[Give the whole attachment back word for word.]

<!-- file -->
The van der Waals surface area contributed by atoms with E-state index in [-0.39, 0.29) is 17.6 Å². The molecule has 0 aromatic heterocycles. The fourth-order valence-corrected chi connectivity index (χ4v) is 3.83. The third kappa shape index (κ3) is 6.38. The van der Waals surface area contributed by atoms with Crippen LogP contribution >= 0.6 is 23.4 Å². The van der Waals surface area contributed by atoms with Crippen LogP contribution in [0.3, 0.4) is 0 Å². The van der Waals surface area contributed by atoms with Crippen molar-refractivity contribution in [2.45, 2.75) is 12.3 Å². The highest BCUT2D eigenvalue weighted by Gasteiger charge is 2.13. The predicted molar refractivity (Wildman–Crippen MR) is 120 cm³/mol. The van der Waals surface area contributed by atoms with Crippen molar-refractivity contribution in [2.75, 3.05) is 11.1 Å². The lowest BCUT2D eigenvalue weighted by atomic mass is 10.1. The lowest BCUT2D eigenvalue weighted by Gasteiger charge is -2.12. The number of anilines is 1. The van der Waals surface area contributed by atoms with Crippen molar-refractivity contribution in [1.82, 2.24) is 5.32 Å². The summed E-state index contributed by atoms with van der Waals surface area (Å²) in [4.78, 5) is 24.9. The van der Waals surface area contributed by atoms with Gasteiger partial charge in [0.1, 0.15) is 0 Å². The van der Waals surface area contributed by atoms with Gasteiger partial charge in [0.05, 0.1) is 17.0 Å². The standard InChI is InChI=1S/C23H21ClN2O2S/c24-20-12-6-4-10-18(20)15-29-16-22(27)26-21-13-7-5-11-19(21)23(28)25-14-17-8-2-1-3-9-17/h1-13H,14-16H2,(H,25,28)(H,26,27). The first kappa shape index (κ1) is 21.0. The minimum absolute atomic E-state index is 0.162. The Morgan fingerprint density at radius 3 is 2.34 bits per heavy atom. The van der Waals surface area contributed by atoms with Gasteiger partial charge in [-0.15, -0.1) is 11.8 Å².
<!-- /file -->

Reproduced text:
The van der Waals surface area contributed by atoms with E-state index in [-0.39, 0.29) is 17.6 Å². The molecule has 0 aromatic heterocycles. The fourth-order valence-corrected chi connectivity index (χ4v) is 3.83. The third kappa shape index (κ3) is 6.38. The van der Waals surface area contributed by atoms with Crippen LogP contribution >= 0.6 is 23.4 Å². The van der Waals surface area contributed by atoms with Crippen LogP contribution in [0.3, 0.4) is 0 Å². The van der Waals surface area contributed by atoms with Crippen molar-refractivity contribution in [2.45, 2.75) is 12.3 Å². The highest BCUT2D eigenvalue weighted by Gasteiger charge is 2.13. The predicted molar refractivity (Wildman–Crippen MR) is 120 cm³/mol. The van der Waals surface area contributed by atoms with Crippen molar-refractivity contribution in [2.75, 3.05) is 11.1 Å². The lowest BCUT2D eigenvalue weighted by atomic mass is 10.1. The lowest BCUT2D eigenvalue weighted by Gasteiger charge is -2.12. The number of anilines is 1. The van der Waals surface area contributed by atoms with Crippen molar-refractivity contribution in [1.82, 2.24) is 5.32 Å². The summed E-state index contributed by atoms with van der Waals surface area (Å²) in [4.78, 5) is 24.9. The van der Waals surface area contributed by atoms with Gasteiger partial charge in [0.1, 0.15) is 0 Å². The van der Waals surface area contributed by atoms with Gasteiger partial charge in [0.05, 0.1) is 17.0 Å². The standard InChI is InChI=1S/C23H21ClN2O2S/c24-20-12-6-4-10-18(20)15-29-16-22(27)26-21-13-7-5-11-19(21)23(28)25-14-17-8-2-1-3-9-17/h1-13H,14-16H2,(H,25,28)(H,26,27). The first kappa shape index (κ1) is 21.0. The minimum absolute atomic E-state index is 0.162. The Morgan fingerprint density at radius 3 is 2.34 bits per heavy atom. The van der Waals surface area contributed by atoms with Gasteiger partial charge in [-0.15, -0.1) is 11.8 Å².